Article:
The premise of THE CHILDREN ACT, a High Court judge faced with the case of a teenage boy who has refused medical treatment on religious grounds, seems like such fertile ground for an author of Ian McEwan’s indubitable talent. But its pedestrian delineation of events limits its overall appeal. The novella reads more like a summation of events rather than a narrative experience. As thought-proving as its core ideas are, its execution is bizarrely impotent. Ensnared by its potential, and enchanted by glimpses of delightful prose, THE CHILDREN ACT simply lacks the panache one expects from the author of ON CHESIL BEACH.
High Court Judge Fiona Maye’s problems aren’t limited to her professional life. Climbing the legal ladder has decimated her marriage, leaving her husband pondering the notion of an affair. Such is the deplorable state of their relationship; he even has the gall to announce his intended tryst before it’s even begun, in the hopes of eliciting a passionate response from his wife. Theirs is a relationship that has grown stale; the embers have cooled over time, and without children or a meaningful foundation on which to solidify the crumbling remains of their union, the writing appears to be on the wall. But this secondary plotline unfolds mundanely, and occasionally feels like padding on what might’ve been a powerful short story. McEwan’s prose is crisp, as always; there’s just no spark here. The characters are bland, punctuated by fleeting moments of inspiration, secluded to moments involving matters of the law.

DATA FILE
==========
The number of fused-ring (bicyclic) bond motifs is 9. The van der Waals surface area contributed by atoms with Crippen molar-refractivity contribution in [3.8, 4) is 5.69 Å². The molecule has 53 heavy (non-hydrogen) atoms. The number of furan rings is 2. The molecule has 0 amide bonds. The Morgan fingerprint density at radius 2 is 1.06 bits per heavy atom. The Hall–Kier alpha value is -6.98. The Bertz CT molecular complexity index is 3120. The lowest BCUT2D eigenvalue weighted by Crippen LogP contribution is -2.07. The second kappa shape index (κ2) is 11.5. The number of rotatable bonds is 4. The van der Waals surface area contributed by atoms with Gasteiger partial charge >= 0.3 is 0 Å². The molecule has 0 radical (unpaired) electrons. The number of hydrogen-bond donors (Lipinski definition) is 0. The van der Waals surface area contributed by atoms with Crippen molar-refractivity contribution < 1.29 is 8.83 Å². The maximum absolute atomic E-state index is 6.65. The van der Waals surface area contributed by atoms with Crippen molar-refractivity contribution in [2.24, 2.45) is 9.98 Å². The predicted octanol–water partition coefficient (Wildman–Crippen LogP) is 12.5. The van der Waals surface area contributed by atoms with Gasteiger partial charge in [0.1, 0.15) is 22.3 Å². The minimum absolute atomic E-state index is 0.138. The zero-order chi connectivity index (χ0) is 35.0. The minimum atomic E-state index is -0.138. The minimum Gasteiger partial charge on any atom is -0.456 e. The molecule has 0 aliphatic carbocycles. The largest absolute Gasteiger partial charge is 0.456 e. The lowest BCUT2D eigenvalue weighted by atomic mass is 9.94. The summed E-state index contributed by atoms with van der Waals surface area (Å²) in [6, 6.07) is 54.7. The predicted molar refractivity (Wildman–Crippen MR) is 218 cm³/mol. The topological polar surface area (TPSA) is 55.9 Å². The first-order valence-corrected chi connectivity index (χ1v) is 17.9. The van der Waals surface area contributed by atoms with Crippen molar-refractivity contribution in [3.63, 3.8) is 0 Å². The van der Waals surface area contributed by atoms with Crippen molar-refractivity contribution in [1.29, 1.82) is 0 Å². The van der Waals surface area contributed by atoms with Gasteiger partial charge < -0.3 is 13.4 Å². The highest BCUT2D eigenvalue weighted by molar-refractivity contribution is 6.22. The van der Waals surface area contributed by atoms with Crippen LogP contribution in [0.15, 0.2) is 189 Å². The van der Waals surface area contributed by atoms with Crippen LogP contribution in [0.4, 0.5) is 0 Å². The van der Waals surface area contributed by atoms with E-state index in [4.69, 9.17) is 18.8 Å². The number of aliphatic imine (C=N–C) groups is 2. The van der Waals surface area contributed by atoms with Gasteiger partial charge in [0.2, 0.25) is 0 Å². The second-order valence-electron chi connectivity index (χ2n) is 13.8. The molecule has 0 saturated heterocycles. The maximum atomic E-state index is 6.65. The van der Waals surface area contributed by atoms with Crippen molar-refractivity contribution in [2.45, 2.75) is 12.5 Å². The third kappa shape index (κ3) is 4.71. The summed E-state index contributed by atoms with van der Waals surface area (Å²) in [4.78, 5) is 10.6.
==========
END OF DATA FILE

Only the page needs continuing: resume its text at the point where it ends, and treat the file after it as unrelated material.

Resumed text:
THE CHILDREN ACT is perplexing; brimming with unrealised potential, laboured, but engrossing nonetheless.